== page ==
Injury Prevention Week
There can't be many personal injury solicitors who don't, at least after a while, wish that their job wasn't necessary.
It may go against the stereotype of lawyers seeing every ambulance as a business opportunity to be chased, but if you spend enough time speaking with the victims and their families as they try to pick up the pieces after an accident, you realise that prevention is far better than a cure.
It isn't even close. I have done nothing but personal injury claims for accident victims for over 20 years, and I am yet to meet anyone who, at the end of their case, has been glad they were injured because of the financial reward.
So it is no surprise that APIL - the Association of Personal Injury Lawyers, of which I am a member - are running Injury Prevention Week, aiming to raise awareness of the risk of accidents, and hopefully to hep reduce the number of people accidentally injured and killed in in the UK.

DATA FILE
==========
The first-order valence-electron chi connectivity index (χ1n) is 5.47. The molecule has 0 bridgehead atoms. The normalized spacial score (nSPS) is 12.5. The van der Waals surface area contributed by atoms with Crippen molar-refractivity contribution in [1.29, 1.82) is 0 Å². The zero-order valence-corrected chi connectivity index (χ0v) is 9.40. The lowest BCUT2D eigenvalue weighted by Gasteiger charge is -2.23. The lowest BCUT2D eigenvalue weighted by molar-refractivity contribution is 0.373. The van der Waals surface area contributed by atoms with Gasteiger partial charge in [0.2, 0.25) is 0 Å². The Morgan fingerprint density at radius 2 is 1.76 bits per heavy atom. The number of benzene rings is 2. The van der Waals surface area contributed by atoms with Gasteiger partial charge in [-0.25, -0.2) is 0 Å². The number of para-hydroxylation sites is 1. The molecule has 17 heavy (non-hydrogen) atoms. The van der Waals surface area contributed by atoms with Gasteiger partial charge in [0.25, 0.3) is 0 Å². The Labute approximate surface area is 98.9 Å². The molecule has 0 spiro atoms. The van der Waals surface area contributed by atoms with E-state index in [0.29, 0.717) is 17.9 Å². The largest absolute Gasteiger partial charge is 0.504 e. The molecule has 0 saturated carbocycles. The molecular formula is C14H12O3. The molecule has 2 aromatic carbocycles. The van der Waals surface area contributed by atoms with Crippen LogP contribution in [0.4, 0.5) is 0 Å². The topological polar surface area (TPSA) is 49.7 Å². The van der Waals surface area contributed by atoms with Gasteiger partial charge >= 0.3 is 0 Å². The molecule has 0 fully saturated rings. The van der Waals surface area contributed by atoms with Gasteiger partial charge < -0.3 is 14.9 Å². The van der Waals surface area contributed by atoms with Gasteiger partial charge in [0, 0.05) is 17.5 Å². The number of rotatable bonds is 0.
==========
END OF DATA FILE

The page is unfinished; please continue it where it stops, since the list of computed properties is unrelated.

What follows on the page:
APIL's campaign will highlight not just accidents caused by other people - speeding motorists, negligent employers and so on, the sort of thing that might give rise to a legal claim - but all kinds of accidental injury. A lot is about using common sense, things like not being distracted by our phones and being more aware of hazards around us. A key focus will be on teaching children good habits as pedestrians, and especially when crossing the road, as we approach the start of the new school year in September.
There were just under 830,000 accident compensation claims made last year. That's 830,000 people who were in their opinion injured due to someone else not taking care. 830,000 people who would much sooner not have been hurt in the first place. For a small but significant number of those their injury was life-changing, for them and for their families.
Good habits for avoiding injury are often basic, the kinds of thing we learnt at school, but if everyone does it it can have a huge effect. Please do what you can, and put me out of a job.